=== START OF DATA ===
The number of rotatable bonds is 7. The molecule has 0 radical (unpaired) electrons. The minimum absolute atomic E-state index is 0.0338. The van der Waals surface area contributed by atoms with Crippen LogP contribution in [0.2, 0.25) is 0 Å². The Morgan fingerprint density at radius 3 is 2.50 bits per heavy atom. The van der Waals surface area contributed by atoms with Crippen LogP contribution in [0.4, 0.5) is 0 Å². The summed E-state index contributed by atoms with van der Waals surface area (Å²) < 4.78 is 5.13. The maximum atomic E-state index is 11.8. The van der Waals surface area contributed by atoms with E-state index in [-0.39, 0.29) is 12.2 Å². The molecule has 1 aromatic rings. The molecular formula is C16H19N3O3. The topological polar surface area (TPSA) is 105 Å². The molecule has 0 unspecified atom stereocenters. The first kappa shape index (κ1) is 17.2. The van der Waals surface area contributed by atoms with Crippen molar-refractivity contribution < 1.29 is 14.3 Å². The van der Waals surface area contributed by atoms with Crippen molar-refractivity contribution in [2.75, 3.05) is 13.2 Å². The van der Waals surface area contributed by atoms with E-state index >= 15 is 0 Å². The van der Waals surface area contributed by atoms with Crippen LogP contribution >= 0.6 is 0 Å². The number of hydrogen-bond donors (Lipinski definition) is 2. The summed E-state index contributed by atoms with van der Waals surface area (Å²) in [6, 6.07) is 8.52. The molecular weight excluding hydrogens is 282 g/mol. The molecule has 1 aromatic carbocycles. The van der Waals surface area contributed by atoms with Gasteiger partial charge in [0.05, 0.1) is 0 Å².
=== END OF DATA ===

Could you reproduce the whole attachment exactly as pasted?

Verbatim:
The number of rotatable bonds is 7. The molecule has 0 radical (unpaired) electrons. The minimum absolute atomic E-state index is 0.0338. The van der Waals surface area contributed by atoms with Crippen LogP contribution in [0.2, 0.25) is 0 Å². The Morgan fingerprint density at radius 3 is 2.50 bits per heavy atom. The van der Waals surface area contributed by atoms with Crippen LogP contribution in [0.4, 0.5) is 0 Å². The summed E-state index contributed by atoms with van der Waals surface area (Å²) < 4.78 is 5.13. The maximum atomic E-state index is 11.8. The van der Waals surface area contributed by atoms with E-state index in [-0.39, 0.29) is 12.2 Å². The molecule has 1 aromatic rings. The molecular formula is C16H19N3O3. The topological polar surface area (TPSA) is 105 Å². The molecule has 0 unspecified atom stereocenters. The first kappa shape index (κ1) is 17.2. The van der Waals surface area contributed by atoms with Crippen molar-refractivity contribution < 1.29 is 14.3 Å². The van der Waals surface area contributed by atoms with Crippen molar-refractivity contribution in [2.75, 3.05) is 13.2 Å². The van der Waals surface area contributed by atoms with E-state index >= 15 is 0 Å². The van der Waals surface area contributed by atoms with Crippen LogP contribution >= 0.6 is 0 Å². The number of hydrogen-bond donors (Lipinski definition) is 2. The summed E-state index contributed by atoms with van der Waals surface area (Å²) in [6, 6.07) is 8.52. The molecular weight excluding hydrogens is 282 g/mol. The molecule has 1 aromatic carbocycles. The van der Waals surface area contributed by atoms with Gasteiger partial charge in [0.05, 0.1) is 0 Å².